Adverse Childhood Experiences and Blood Pressure Trajectories from Childhood to Young Adulthood: The Georgia Stress and Heart Study
Background—The purpose of this study was to assess the long-term effect of adverse childhood experiences (ACEs) on blood pressure (BP) trajectories from childhood to young adulthood and to examine whether this relation is explained by childhood socioeconomic status (SES) and/or risk behaviors that are associated with ACEs.
Methods and Results—Systolic and diastolic blood pressure (SBP and DBP) were measured up to 16 times (13 times on average) over a 23-year period in 213 African Americans (AAs) and 181 European Americans (EAs) aged 5 to 38 years. Retrospective data on traumatic experiences prior to age 18 were collected, including abuse, neglect and household dysfunction. Individual growth curve modeling within a multilevel framework was used to examine the relation between exposure to ACEs and BP development. No main effect of ACEs on average BP levels was found. However, a significant interaction of ACE score with age3 was observed (SBP: p=0.033; DBP: p=0.017). Subjects who experienced multiple traumatic events during childhood showed a faster rise of BP levels after age of 30 years than those without ACEs. As expected, a graded association of ACEs with childhood SES and negative health behaviors was observed (p<0.001). The ACE-SBP relation was not explained by these factors, while the ACE-DBP relation was partially mediated by illicit drug use.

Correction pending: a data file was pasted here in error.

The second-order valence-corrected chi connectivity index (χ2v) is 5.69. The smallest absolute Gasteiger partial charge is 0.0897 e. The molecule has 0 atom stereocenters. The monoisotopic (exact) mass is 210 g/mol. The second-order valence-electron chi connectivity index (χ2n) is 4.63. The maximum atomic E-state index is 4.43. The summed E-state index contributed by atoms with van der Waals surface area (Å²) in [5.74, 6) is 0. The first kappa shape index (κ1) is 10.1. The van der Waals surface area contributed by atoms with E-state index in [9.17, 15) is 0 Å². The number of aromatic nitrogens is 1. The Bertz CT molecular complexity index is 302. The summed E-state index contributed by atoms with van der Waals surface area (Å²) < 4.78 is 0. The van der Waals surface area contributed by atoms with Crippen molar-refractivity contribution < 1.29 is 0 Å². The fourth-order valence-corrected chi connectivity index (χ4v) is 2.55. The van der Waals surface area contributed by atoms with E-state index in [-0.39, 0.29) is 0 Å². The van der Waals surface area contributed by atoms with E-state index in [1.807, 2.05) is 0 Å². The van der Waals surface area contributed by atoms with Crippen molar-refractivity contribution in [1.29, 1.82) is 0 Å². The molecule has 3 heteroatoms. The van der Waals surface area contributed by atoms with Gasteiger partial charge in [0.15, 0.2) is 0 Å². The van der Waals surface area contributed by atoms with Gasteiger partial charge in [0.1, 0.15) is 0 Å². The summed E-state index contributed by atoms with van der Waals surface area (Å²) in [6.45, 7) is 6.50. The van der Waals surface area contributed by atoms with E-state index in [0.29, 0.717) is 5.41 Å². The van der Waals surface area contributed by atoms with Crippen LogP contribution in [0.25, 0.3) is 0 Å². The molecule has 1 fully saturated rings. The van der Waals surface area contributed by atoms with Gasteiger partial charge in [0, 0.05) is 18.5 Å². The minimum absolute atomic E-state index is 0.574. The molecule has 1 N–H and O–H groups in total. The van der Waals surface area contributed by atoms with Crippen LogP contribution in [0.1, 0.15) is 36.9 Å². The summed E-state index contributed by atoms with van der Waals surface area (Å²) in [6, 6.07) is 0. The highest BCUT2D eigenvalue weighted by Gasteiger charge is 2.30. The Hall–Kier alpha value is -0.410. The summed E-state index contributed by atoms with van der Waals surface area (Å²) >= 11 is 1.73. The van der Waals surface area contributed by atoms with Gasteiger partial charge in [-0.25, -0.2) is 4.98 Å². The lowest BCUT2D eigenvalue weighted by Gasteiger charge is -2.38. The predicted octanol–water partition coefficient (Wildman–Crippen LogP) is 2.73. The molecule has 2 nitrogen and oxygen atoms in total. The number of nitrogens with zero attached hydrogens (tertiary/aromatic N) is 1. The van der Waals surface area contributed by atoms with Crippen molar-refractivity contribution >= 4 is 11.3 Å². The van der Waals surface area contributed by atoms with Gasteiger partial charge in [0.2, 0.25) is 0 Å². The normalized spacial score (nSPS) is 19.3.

Conclusions—In this novel longitudinal study, we observed that participants who were exposed to multiple ACEs displayed a greater increase of BP levels in young adulthood compared to their counterparts without ACEs.
- adverse childhood experiences
- risk behaviors
- childhood socioeconomic status
- blood pressure
- longitudinal cohort study
- Received September 2, 2014.
- Revision received January 12, 2015.
- Accepted February 13, 2015.